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Burleigh County discussion continues on off-road vehicle safety protocol

Published: Oct. 21, 2021 at 7:01 PM CDT
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BISMARCK, N.D. (KFYR) - There are nearly 38,000 registered Off-Highway Vehicles (OHVs) in the state of North Dakota with almost 4,000 in Burleigh County, according to North Dakota Parks and Recreation. The rules that dictate where and how an OHV user can ride can be found in the North Dakota Century Code, but some want these laws updated.

Ditch-riding is popular, especially among juvenile riders, but landowners are concerned about safety as they see riders zip over approaches.

“The issue I am more concerned on is if I am pulling out to the highway. I have had many near misses with ATVs and motorcycles,” said Burleigh County resident Zach Pates at the commission meeting Monday.

As kids zoom out of sight, parents have additional fears of hazards left in ditches.

“My oldest has a really bad accident because of the chicken wire because it all got wrapped up in his dirt bike,” said Burleigh County Resident Stacey Castleman.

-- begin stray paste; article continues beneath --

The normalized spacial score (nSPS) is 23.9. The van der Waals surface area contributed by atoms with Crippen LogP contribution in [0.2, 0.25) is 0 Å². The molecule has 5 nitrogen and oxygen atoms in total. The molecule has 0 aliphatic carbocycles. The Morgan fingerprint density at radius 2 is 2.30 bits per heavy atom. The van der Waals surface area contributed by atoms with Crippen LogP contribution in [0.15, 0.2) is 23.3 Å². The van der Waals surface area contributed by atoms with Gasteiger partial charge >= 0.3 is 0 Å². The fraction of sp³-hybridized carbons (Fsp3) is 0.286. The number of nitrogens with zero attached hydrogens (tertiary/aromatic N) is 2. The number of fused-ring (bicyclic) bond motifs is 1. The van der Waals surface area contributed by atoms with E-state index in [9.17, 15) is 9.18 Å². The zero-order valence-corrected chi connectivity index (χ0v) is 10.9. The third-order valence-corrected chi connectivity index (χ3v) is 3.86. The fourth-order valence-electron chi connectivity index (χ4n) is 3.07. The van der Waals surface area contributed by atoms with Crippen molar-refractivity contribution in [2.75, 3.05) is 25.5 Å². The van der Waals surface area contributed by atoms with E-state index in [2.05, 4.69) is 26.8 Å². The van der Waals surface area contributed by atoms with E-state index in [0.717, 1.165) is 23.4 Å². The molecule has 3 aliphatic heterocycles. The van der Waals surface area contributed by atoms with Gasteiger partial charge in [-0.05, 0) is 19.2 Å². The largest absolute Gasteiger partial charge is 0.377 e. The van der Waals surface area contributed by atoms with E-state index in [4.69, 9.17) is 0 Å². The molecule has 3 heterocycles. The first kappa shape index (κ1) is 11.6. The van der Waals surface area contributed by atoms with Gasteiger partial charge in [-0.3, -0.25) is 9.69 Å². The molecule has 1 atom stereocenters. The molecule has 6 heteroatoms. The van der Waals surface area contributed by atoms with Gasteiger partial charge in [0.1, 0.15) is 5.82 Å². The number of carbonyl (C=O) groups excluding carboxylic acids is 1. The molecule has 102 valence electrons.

North Dakota Parks and Recreation reports 16 accidents in Burleigh County, including five collisions in the last two years. The Burleigh County Sheriff’s Department has performed 23 service calls about OHVs this year.

“There are laws on the books. We could regulate intensely and add more laws to the books, but we can’t control behavior and it is harder to control with juveniles,” said Burleigh County Sheriff’s Department public information officer Jim Hulm.

Riders, landowners, law enforcement, and local government considered the logistics of updating OHV protocols.

“If they had to stop at every approach, would they still ride?” asked Burleigh County vice chair Jim Peluso.

Commissioners’ hands are somewhat tied.

“This is really a state-wide issue and we as one county board, we can do something, but can we do it overnight? No. It’s going to take two, three, maybe longer years,” said Burleigh County chairwoman Kathleen Jones.

Chairwoman Jones encouraged residents to bring the issue to legislators.

In the meantime, the ditches remain open to riders.

North Dakota law requires riders 12 to 15 to take a safety certification class before operating OHVs through OHVs trails and ditches. North Dakota Parks and Recreation offers certification and registration courses.

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